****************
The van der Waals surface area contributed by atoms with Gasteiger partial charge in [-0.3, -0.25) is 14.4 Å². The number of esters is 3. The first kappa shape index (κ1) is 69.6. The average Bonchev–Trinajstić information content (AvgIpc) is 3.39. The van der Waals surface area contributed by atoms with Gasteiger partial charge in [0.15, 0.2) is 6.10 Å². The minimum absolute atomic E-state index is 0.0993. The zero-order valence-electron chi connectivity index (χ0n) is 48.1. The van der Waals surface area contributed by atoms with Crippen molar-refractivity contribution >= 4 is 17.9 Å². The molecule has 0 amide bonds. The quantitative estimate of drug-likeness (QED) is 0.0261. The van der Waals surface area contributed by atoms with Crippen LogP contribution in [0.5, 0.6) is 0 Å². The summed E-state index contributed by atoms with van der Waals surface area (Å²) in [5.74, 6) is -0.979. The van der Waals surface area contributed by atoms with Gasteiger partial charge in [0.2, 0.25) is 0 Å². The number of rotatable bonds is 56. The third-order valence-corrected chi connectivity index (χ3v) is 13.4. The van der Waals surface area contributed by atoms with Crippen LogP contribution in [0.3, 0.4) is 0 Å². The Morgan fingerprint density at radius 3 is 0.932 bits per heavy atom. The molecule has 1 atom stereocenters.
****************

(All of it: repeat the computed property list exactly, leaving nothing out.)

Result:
The van der Waals surface area contributed by atoms with Gasteiger partial charge in [-0.3, -0.25) is 14.4 Å². The number of esters is 3. The first kappa shape index (κ1) is 69.6. The average Bonchev–Trinajstić information content (AvgIpc) is 3.39. The van der Waals surface area contributed by atoms with Gasteiger partial charge in [0.15, 0.2) is 6.10 Å². The minimum absolute atomic E-state index is 0.0993. The zero-order valence-electron chi connectivity index (χ0n) is 48.1. The van der Waals surface area contributed by atoms with Crippen molar-refractivity contribution >= 4 is 17.9 Å². The molecule has 0 amide bonds. The quantitative estimate of drug-likeness (QED) is 0.0261. The van der Waals surface area contributed by atoms with Crippen LogP contribution in [0.5, 0.6) is 0 Å². The summed E-state index contributed by atoms with van der Waals surface area (Å²) in [5.74, 6) is -0.979. The van der Waals surface area contributed by atoms with Gasteiger partial charge in [0.2, 0.25) is 0 Å². The number of rotatable bonds is 56. The third-order valence-corrected chi connectivity index (χ3v) is 13.4. The van der Waals surface area contributed by atoms with Crippen LogP contribution in [0.3, 0.4) is 0 Å². The Morgan fingerprint density at radius 3 is 0.932 bits per heavy atom. The molecule has 1 atom stereocenters.